Does an employee that brings a constructive dismissal claim against an employer affirm the contract by claiming sick pay whilst off sick?
This question was looked at by the Employment Tribunal in the recent case of Colomar Mari v Reuters.
The Claimant in this case had the role of Systems Support Analyst who resigned 19 months after going off sick with stress and depression. An employment tribunal had rejected the Claimant’s argument that she had been too unwell to resign sooner and dismissed the claim on the basis that she had not resigned in response to the breach and had affirmed the contract by remaining an employee.
The Employment Appeal Tribunal dismissed the Claimant’s appeal ruling that the employment tribunal had correctly applied the law to the facts. The Employment Appeal Tribunal referred to the previous case of Hadji v St Luke’s Plymouth in that an employment tribunal may find affirmation of the contract where an employee calls on the employer to perform its obligations under the contract after the breach. The employment tribunal found that the Claimant had done so by accepting contractual sick pay as well as other things.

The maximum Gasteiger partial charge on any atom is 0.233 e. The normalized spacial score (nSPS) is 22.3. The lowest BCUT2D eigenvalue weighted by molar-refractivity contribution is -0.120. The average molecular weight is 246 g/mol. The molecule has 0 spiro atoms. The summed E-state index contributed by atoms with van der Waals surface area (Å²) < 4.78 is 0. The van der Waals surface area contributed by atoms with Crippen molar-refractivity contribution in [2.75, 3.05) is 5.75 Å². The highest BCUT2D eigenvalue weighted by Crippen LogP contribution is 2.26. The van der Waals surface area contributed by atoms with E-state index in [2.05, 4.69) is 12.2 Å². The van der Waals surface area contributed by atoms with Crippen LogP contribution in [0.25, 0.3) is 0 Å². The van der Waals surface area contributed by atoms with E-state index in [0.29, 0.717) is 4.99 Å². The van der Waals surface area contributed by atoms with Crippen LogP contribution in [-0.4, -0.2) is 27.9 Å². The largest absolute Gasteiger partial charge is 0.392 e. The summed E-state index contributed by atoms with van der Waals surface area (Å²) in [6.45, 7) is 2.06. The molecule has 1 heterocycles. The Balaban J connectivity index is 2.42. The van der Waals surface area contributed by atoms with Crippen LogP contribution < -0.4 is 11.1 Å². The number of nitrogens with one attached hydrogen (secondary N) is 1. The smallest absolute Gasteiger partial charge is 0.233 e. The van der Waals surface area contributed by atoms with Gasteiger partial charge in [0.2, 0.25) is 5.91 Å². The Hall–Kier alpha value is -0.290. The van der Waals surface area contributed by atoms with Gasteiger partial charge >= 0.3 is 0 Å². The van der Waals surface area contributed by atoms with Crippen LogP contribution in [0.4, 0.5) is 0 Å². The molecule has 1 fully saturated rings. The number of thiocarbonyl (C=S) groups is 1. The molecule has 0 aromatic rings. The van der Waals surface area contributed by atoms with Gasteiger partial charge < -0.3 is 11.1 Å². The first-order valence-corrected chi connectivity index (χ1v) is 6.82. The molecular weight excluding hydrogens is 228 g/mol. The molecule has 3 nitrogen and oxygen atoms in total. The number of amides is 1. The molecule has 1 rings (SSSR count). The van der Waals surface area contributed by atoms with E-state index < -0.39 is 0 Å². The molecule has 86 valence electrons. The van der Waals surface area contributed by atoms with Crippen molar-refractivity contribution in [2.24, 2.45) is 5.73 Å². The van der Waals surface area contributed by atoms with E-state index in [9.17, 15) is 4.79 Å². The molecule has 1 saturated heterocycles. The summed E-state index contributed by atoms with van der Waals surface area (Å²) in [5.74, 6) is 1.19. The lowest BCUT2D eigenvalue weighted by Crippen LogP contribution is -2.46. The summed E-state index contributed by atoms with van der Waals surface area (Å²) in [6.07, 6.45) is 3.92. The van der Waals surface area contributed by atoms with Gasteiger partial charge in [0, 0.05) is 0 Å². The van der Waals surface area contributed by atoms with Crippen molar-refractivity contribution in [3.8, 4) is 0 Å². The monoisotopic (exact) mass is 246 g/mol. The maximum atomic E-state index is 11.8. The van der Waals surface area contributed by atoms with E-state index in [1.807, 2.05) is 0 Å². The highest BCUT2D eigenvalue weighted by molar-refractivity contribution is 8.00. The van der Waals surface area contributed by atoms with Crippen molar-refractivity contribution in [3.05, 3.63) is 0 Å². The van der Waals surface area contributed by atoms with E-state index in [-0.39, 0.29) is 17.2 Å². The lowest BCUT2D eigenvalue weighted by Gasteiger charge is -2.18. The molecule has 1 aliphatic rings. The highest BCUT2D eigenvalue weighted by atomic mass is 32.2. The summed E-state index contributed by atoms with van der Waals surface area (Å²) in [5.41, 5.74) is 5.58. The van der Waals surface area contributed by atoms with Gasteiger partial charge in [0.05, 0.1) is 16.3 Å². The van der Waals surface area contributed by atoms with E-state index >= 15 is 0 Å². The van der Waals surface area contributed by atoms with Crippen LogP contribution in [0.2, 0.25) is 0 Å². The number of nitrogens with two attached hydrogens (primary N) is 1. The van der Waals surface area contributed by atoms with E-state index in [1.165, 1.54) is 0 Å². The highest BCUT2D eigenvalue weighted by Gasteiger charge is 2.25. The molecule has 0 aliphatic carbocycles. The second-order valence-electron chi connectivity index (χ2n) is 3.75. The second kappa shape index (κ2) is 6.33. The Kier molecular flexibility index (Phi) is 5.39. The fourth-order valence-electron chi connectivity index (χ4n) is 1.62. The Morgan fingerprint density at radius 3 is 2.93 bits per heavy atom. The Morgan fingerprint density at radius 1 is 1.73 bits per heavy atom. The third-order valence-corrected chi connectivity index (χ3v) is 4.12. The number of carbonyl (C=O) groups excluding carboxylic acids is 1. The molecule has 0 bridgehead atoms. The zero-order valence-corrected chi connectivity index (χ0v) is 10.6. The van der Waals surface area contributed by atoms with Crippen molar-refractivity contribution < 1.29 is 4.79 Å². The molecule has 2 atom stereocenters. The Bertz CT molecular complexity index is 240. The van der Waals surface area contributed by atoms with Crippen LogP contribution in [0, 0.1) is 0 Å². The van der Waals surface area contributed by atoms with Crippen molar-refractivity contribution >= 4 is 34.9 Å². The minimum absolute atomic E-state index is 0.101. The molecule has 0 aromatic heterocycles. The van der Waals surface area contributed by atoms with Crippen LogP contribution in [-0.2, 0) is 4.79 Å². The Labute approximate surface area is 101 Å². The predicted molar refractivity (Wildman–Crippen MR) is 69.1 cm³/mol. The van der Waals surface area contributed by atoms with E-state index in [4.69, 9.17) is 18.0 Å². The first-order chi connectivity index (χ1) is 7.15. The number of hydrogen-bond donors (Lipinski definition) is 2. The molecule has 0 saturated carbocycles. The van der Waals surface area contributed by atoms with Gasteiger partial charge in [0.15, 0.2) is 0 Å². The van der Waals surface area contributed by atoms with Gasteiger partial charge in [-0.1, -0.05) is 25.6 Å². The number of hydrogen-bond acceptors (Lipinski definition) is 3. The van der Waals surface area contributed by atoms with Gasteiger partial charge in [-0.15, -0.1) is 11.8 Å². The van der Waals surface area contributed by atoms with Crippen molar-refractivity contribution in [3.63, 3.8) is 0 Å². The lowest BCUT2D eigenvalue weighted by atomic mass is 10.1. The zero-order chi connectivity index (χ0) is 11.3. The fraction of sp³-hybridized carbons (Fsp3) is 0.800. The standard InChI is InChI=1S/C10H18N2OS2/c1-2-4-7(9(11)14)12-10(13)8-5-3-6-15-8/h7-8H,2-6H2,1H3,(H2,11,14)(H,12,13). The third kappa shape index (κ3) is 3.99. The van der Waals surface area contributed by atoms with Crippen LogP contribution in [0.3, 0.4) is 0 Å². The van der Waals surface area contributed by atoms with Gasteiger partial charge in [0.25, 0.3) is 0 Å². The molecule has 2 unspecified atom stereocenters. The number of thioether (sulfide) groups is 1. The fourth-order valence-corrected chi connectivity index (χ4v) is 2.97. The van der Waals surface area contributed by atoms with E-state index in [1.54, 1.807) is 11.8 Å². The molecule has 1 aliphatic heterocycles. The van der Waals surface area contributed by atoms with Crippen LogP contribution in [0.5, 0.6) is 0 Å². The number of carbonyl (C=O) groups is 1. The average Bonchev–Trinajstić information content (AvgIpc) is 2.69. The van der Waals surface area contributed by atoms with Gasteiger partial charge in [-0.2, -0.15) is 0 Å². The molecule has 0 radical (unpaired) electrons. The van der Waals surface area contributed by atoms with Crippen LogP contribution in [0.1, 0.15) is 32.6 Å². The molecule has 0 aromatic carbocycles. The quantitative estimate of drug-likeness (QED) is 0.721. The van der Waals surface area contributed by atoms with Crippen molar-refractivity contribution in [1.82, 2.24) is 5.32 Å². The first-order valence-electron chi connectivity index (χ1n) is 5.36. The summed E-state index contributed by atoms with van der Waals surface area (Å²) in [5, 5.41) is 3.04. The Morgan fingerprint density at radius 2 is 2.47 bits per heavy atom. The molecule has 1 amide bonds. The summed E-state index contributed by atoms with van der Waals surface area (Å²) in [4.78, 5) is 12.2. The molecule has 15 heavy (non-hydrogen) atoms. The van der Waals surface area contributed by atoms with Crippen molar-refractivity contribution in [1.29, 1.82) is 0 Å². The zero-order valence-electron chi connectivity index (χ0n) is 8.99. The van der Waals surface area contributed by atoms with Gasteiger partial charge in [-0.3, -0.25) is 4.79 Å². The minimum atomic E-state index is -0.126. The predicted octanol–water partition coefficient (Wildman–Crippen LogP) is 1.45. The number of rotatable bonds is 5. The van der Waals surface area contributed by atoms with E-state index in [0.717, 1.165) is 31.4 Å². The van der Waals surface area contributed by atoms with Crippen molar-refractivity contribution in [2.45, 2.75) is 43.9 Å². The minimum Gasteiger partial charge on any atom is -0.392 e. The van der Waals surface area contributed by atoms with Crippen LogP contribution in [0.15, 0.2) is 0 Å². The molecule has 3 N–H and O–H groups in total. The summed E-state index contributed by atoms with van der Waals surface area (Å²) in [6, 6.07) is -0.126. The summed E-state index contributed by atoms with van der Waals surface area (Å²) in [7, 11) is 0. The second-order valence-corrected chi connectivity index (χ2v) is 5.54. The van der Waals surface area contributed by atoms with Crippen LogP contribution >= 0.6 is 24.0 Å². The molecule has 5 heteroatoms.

It should be noted that the general principle is that if one party commits a fundamental breach of the contract, the other party can choose to affirm the contract and insist on its further performance or accept the breach meaning that the contract is at an end. If an employee wishes to rely on a breach by an employer, they must resign in response to that breach to claim constructive dismissal. The timing of the resignation is key in considering whether it was in response to the breach.
If you seek advice on dealing with employee sickness absence or defending a claim of constructive dismissal or any other claim, please contact our specialist Employment & HR department on 0845 050 1958. Alternatively please complete an online enquiry form and a dedicated solicitor will respond to your enquiry.
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